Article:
David Durenberger, former Republican senator who embraced progressive politics, dies at 88

ST. PAUL, Minnesota (AP) — Former U.S. Sen. David Durenberger, a Minnesota Republican who espoused progressive politics and criticized the GOP after his political career, died Tuesday at age 88.

Durenberger’s health had declined in recent months, his longtime spokesman Tom Horner said. Horner told The Associated Press that Durenberger died Tuesday morning of natural causes. He was at home in St. Paul surrounded by his family.

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Durenberger — former executive secretary to GOP Gov. Harold LeVander, a former corporate lawyer and former captain in the U.S. Army Reserve — won a U.S. Senate seat in 1978. He served three terms and made himself the champion of health care reform. He pushed proposals to expand Medicare benefits, protect the rights of people with disabilities, including the landmark Americans with Disabilities Act, and promote gender equity.

“Senator Dave Durenberger was a real public servant,” Democratic U.S. Senator Amy Klobuchar of Minnesota said in a statement. Klobuchar, who occupies Durenberger’s former seat, said he personally showed him a lot of kindness when he was first elected in 2006.

“He was a dedicated legislator who was always guided by his dedication to bipartisanship and to improving people’s lives,” Klobuchar said. “His work to advance the Americans with Disabilities Act and prohibit discrimination against people with disabilities has changed millions of lives for the better and made our nation stronger.”

Durenberger’s first wife, Judy, died of breast cancer in 1970, leaving him a widower raising four sons. Dave Durenberger, his son, said he remained an active father, attending their sports games.

When he ran for office in the late 1970s, his sons helped stuff envelopes at their dining room table, walked in parades and campaigned.

“He was kind of our north star for how we needed to live our lives,” Dave Durenberger said.

As he rose to the Senate, Durenberger went through troubled times in his personal life. He separated from his wife, Penny, in 1985 – a personal agony he openly discussed with several reporters at the time. He married Susan Foote, a former member of his team, in 1995.

Dave Durenberger said his father has been a frequent presence in recent years at his grandchildren’s school and sporting events. Durenberger showed his family how to value people, regardless of social status, he said.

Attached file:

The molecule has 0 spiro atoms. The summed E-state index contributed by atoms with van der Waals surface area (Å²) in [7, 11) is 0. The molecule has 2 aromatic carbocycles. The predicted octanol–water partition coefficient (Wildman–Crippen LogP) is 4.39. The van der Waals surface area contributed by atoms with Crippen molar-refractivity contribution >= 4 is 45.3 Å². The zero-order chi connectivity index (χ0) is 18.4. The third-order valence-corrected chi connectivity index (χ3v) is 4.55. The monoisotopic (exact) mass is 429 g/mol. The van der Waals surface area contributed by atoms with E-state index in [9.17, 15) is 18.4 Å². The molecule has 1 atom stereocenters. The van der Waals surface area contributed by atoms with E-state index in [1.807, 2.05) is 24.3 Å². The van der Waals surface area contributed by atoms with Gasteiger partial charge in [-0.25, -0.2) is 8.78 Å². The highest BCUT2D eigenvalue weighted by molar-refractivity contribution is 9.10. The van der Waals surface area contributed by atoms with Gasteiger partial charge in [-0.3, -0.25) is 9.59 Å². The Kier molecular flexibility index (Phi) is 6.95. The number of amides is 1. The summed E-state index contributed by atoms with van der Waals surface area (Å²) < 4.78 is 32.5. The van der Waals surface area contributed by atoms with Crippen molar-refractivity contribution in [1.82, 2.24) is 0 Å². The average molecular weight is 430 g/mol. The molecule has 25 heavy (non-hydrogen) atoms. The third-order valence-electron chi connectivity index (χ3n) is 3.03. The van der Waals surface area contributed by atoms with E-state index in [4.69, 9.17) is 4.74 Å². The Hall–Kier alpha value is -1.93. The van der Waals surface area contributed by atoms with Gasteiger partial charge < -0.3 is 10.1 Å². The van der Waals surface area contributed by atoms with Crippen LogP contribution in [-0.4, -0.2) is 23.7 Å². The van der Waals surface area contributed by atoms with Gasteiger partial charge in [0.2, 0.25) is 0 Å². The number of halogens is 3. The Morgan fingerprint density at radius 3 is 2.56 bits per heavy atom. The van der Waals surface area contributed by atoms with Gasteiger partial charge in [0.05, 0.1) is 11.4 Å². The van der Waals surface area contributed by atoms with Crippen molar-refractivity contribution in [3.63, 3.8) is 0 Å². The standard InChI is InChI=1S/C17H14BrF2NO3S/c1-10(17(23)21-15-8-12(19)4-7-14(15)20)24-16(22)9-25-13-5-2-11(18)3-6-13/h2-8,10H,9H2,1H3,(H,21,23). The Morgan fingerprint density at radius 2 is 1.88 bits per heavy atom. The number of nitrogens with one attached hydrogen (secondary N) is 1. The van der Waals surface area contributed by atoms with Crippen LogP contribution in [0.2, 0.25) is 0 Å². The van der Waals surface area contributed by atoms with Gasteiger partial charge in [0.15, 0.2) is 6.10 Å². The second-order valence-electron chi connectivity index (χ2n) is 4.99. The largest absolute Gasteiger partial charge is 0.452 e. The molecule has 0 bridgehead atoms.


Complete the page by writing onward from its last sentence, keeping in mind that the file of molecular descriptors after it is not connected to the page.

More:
“He tried to find the kindness or the common bond he shared with everyone. Everyone had the potential to be his friend, whether it was the King of Jordan or the Jordanian immigrant driving a taxi,” said Dave Durenberger.

But Senator Durenberger’s career took a turn in 1990. He was unanimously censured by the Senate following an ethics committee investigation into the payments he received for book royalties. and federal refunds for stays in a Minneapolis condo. In 1995, Durenberger also pleaded guilty to five misdemeanor charges related to condo payments.

“If there is a blemish on the seal of the United States Senate, or on the North Star, as we like to call our state, I will work my best to get both of them shiny again,” Durenberger told his colleagues in the Senate after his censure.

He decided not to run for office in 1994. After his exit from politics, he worked with a number of initiatives focusing on health care policy. As chair of the National Institute of Health Policy at the University of St. Thomas Opus College of Business, he focused on systemic health care issues.

As the Republican Party leaned toward fiscal conservatives focused on cutting government programs, Durenberger emerged as a critic. He told a Minnesota political podcast in 2005 that Democrats were “better equipped to prevail” on health care policy, although he said at the time that he would not become a Democrat.

In the 2016 and 2020 presidential elections, he backed Democrats Hillary Clinton and Joe Biden over Donald Trump. And in 2018, he wrote a book with political journalist Lori Sturdevant titled “When Republicans Were Progressive.” He mourned a nearly extinct wing of the GOP in which lawmakers boasted of their bipartisanship and sought to help the vulnerable.

Horner said services will be held next week at Durenberger’s alma mater, St. John’s University in Collegeville.


Thickets reported in Sioux Falls, South Dakota.

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